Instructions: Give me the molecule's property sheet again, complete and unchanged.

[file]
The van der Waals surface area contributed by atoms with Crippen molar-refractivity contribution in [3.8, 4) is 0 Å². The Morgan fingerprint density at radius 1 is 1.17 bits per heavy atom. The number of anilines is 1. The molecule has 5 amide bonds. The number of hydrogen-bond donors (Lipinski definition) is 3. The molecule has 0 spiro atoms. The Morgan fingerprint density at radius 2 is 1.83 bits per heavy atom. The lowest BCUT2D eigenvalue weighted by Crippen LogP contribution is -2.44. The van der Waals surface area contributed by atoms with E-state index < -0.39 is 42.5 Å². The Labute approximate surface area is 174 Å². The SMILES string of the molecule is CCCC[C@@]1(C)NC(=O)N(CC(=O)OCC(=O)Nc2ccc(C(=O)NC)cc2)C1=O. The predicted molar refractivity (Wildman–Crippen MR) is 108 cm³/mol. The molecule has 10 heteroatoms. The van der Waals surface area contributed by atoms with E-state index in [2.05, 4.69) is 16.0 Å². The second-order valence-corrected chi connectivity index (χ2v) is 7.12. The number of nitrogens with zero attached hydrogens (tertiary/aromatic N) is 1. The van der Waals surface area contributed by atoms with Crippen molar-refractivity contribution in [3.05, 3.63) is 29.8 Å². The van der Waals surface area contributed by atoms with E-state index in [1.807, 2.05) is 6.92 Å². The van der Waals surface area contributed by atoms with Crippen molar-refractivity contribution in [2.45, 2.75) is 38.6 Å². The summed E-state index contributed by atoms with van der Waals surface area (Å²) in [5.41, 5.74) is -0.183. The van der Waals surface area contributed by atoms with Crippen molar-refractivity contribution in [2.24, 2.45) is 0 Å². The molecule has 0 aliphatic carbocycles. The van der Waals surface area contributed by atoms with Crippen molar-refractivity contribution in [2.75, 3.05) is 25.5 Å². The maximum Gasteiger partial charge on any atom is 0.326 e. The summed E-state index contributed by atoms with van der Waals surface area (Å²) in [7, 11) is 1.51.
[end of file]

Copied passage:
The van der Waals surface area contributed by atoms with Crippen molar-refractivity contribution in [3.8, 4) is 0 Å². The Morgan fingerprint density at radius 1 is 1.17 bits per heavy atom. The number of anilines is 1. The molecule has 5 amide bonds. The number of hydrogen-bond donors (Lipinski definition) is 3. The molecule has 0 spiro atoms. The Morgan fingerprint density at radius 2 is 1.83 bits per heavy atom. The lowest BCUT2D eigenvalue weighted by Crippen LogP contribution is -2.44. The van der Waals surface area contributed by atoms with E-state index < -0.39 is 42.5 Å². The Labute approximate surface area is 174 Å². The SMILES string of the molecule is CCCC[C@@]1(C)NC(=O)N(CC(=O)OCC(=O)Nc2ccc(C(=O)NC)cc2)C1=O. The predicted molar refractivity (Wildman–Crippen MR) is 108 cm³/mol. The molecule has 10 heteroatoms. The van der Waals surface area contributed by atoms with E-state index in [2.05, 4.69) is 16.0 Å². The second-order valence-corrected chi connectivity index (χ2v) is 7.12. The number of nitrogens with zero attached hydrogens (tertiary/aromatic N) is 1. The van der Waals surface area contributed by atoms with Crippen molar-refractivity contribution in [3.05, 3.63) is 29.8 Å². The van der Waals surface area contributed by atoms with E-state index in [1.807, 2.05) is 6.92 Å². The van der Waals surface area contributed by atoms with Crippen molar-refractivity contribution in [2.45, 2.75) is 38.6 Å². The summed E-state index contributed by atoms with van der Waals surface area (Å²) in [5.41, 5.74) is -0.183. The van der Waals surface area contributed by atoms with Crippen molar-refractivity contribution in [2.24, 2.45) is 0 Å². The molecule has 0 aliphatic carbocycles. The van der Waals surface area contributed by atoms with Crippen molar-refractivity contribution in [2.75, 3.05) is 25.5 Å². The maximum Gasteiger partial charge on any atom is 0.326 e. The summed E-state index contributed by atoms with van der Waals surface area (Å²) in [7, 11) is 1.51.